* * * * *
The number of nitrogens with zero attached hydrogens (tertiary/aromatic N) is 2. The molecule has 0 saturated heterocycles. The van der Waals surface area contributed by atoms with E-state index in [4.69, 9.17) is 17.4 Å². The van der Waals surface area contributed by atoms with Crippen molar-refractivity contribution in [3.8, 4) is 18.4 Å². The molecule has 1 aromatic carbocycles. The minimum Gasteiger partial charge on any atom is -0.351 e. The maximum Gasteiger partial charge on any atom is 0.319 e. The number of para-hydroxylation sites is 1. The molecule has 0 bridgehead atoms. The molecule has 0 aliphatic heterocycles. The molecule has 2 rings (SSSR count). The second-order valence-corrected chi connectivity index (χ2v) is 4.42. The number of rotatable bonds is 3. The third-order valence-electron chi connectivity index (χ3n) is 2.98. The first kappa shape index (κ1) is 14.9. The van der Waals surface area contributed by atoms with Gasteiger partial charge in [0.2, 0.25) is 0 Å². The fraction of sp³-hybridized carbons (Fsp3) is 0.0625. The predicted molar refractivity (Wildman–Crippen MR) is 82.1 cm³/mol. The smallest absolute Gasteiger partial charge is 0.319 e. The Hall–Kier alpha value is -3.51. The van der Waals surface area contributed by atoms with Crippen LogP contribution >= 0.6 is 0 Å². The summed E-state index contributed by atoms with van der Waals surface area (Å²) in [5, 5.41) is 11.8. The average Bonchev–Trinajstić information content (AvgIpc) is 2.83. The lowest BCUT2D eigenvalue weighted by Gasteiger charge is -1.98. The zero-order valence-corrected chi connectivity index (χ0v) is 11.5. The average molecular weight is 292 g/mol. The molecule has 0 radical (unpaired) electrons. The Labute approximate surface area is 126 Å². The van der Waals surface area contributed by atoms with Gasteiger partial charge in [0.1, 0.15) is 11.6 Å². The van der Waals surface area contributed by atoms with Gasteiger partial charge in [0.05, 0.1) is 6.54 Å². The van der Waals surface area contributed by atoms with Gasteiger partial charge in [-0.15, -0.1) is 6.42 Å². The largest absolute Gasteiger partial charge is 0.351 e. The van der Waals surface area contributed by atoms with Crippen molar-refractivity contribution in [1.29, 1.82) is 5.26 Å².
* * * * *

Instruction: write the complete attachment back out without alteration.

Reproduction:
The number of nitrogens with zero attached hydrogens (tertiary/aromatic N) is 2. The molecule has 0 saturated heterocycles. The van der Waals surface area contributed by atoms with E-state index in [4.69, 9.17) is 17.4 Å². The van der Waals surface area contributed by atoms with Crippen molar-refractivity contribution in [3.8, 4) is 18.4 Å². The molecule has 1 aromatic carbocycles. The minimum Gasteiger partial charge on any atom is -0.351 e. The maximum Gasteiger partial charge on any atom is 0.319 e. The number of para-hydroxylation sites is 1. The molecule has 0 bridgehead atoms. The molecule has 0 aliphatic heterocycles. The molecule has 2 rings (SSSR count). The second-order valence-corrected chi connectivity index (χ2v) is 4.42. The number of rotatable bonds is 3. The third-order valence-electron chi connectivity index (χ3n) is 2.98. The first kappa shape index (κ1) is 14.9. The van der Waals surface area contributed by atoms with Gasteiger partial charge in [0.2, 0.25) is 0 Å². The fraction of sp³-hybridized carbons (Fsp3) is 0.0625. The predicted molar refractivity (Wildman–Crippen MR) is 82.1 cm³/mol. The smallest absolute Gasteiger partial charge is 0.319 e. The Hall–Kier alpha value is -3.51. The van der Waals surface area contributed by atoms with Crippen LogP contribution >= 0.6 is 0 Å². The summed E-state index contributed by atoms with van der Waals surface area (Å²) in [5, 5.41) is 11.8. The average Bonchev–Trinajstić information content (AvgIpc) is 2.83. The lowest BCUT2D eigenvalue weighted by Gasteiger charge is -1.98. The zero-order valence-corrected chi connectivity index (χ0v) is 11.5. The average molecular weight is 292 g/mol. The molecule has 0 radical (unpaired) electrons. The Labute approximate surface area is 126 Å². The van der Waals surface area contributed by atoms with Gasteiger partial charge in [0.1, 0.15) is 11.6 Å². The van der Waals surface area contributed by atoms with Gasteiger partial charge in [0.05, 0.1) is 6.54 Å². The van der Waals surface area contributed by atoms with Gasteiger partial charge in [-0.15, -0.1) is 6.42 Å². The largest absolute Gasteiger partial charge is 0.351 e. The van der Waals surface area contributed by atoms with Crippen molar-refractivity contribution in [1.29, 1.82) is 5.26 Å².